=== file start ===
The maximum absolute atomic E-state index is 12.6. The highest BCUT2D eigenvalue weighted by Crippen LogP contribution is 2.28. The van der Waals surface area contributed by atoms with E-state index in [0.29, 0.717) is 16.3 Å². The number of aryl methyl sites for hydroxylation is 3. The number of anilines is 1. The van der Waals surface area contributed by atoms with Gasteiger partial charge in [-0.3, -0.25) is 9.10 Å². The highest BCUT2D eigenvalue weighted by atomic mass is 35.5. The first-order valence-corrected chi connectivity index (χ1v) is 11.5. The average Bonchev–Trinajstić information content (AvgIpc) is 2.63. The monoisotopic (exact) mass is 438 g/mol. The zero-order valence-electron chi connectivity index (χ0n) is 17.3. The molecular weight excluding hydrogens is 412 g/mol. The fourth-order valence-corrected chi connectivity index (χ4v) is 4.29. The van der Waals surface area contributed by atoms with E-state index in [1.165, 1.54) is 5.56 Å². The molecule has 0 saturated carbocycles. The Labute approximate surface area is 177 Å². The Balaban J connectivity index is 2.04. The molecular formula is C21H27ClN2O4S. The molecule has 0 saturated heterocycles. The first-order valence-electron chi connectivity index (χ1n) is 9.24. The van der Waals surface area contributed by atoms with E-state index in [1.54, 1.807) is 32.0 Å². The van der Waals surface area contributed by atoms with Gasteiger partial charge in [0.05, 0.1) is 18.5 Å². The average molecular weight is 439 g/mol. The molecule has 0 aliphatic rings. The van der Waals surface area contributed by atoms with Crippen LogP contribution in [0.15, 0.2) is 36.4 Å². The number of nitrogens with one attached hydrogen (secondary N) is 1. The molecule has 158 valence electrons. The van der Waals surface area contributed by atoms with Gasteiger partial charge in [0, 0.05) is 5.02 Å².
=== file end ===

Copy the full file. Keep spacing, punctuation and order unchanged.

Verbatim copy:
The maximum absolute atomic E-state index is 12.6. The highest BCUT2D eigenvalue weighted by Crippen LogP contribution is 2.28. The van der Waals surface area contributed by atoms with E-state index in [0.29, 0.717) is 16.3 Å². The number of aryl methyl sites for hydroxylation is 3. The number of anilines is 1. The van der Waals surface area contributed by atoms with Gasteiger partial charge in [-0.3, -0.25) is 9.10 Å². The highest BCUT2D eigenvalue weighted by atomic mass is 35.5. The first-order valence-corrected chi connectivity index (χ1v) is 11.5. The average Bonchev–Trinajstić information content (AvgIpc) is 2.63. The monoisotopic (exact) mass is 438 g/mol. The zero-order valence-electron chi connectivity index (χ0n) is 17.3. The molecular weight excluding hydrogens is 412 g/mol. The fourth-order valence-corrected chi connectivity index (χ4v) is 4.29. The van der Waals surface area contributed by atoms with E-state index in [1.165, 1.54) is 5.56 Å². The molecule has 0 saturated carbocycles. The Labute approximate surface area is 177 Å². The Balaban J connectivity index is 2.04. The molecular formula is C21H27ClN2O4S. The molecule has 0 saturated heterocycles. The first-order valence-electron chi connectivity index (χ1n) is 9.24. The van der Waals surface area contributed by atoms with E-state index in [1.54, 1.807) is 32.0 Å². The van der Waals surface area contributed by atoms with Gasteiger partial charge in [0.05, 0.1) is 18.5 Å². The average molecular weight is 439 g/mol. The molecule has 0 aliphatic rings. The van der Waals surface area contributed by atoms with Crippen LogP contribution in [0.15, 0.2) is 36.4 Å². The number of nitrogens with one attached hydrogen (secondary N) is 1. The molecule has 158 valence electrons. The van der Waals surface area contributed by atoms with Gasteiger partial charge in [0, 0.05) is 5.02 Å².